We have a packed and exciting programme for the day, all project managers will be presenting their project outputs, William Nixon, Digital Library Development Manager, University of Glasgow will be presenting on the embedding and integrating theme, and we will be calculating your ‘E’ factor – what is your embedding score?

Online booking, further details on #jiscrte and the embedding guide,  and the full programme is available here.

RSP and International Open Access Week

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Open Access Week will be celebrated this year from October 24th through the 30th.  Open Access Week is an important global event and this year the Repositories Support Project (RSP) have facilitated and sponsored visits between UK repository staff.

Ten members of the UK repository community submitted proposals around open access themes and issues and these visits took place during October. After each visit successful applicants wrote a reflective guest  RSP blog posting, covering what they learnt during the visit, its value to themselves and possibly the wider repository community, and how the visit may change their repository working practices.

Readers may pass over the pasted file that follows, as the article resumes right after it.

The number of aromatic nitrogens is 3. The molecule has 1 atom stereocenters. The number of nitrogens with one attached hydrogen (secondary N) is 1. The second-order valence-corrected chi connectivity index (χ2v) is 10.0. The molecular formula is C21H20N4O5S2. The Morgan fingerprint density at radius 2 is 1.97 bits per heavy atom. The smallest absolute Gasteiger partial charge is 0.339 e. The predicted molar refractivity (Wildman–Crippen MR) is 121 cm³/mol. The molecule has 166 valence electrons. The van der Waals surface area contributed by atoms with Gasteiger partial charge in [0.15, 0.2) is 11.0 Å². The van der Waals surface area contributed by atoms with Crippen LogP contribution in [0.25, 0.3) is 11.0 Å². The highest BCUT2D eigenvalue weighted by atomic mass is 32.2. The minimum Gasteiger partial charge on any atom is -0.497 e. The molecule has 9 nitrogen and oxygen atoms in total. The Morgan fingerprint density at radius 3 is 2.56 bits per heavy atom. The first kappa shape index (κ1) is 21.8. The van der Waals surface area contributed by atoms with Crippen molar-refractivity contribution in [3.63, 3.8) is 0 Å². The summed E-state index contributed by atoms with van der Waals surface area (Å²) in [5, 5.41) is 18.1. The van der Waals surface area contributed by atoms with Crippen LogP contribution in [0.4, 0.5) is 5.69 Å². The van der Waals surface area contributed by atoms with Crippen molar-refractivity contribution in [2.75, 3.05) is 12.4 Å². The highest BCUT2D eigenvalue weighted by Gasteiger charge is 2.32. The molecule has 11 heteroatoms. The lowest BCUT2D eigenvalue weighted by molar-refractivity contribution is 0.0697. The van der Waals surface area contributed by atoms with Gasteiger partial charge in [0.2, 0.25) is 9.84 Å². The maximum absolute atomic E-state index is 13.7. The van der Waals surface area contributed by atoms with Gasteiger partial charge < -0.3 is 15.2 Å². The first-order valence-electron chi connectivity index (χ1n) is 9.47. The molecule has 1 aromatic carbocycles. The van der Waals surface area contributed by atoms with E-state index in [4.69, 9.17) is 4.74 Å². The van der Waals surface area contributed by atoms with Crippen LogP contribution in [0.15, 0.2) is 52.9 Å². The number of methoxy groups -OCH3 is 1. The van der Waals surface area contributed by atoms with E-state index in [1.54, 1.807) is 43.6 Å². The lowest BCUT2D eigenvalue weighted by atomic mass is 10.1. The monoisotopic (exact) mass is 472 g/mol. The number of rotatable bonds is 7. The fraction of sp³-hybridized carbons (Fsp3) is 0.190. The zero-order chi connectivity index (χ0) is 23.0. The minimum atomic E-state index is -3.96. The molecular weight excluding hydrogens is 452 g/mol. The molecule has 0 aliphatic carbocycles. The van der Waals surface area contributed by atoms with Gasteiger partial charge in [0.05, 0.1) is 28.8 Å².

During OA Week we will be publishing these guest blogs daily, covering five major themes. The themes are:

  1. Archiving and presenting arts research outputs
  2. Repositories and REF preparation
  3. CRIS and Equella
  4. Mandates and Policies
  5. Repository best practice and management

Later in the year the RSP will be publishing video interviews with all those who took part in these visits.

A huge thanks to all those institutions who hosted these visits, and these include, University of Glasgow, Royal Holloway, University of London, University College Falmouth, University of Bath, University of Edinburgh, London School of Economics, and the University of Leeds.

So don’t forget to follow these blog postings next week and see how the 10 successful applicants got on and how they felt their visit went.

Useful links and resources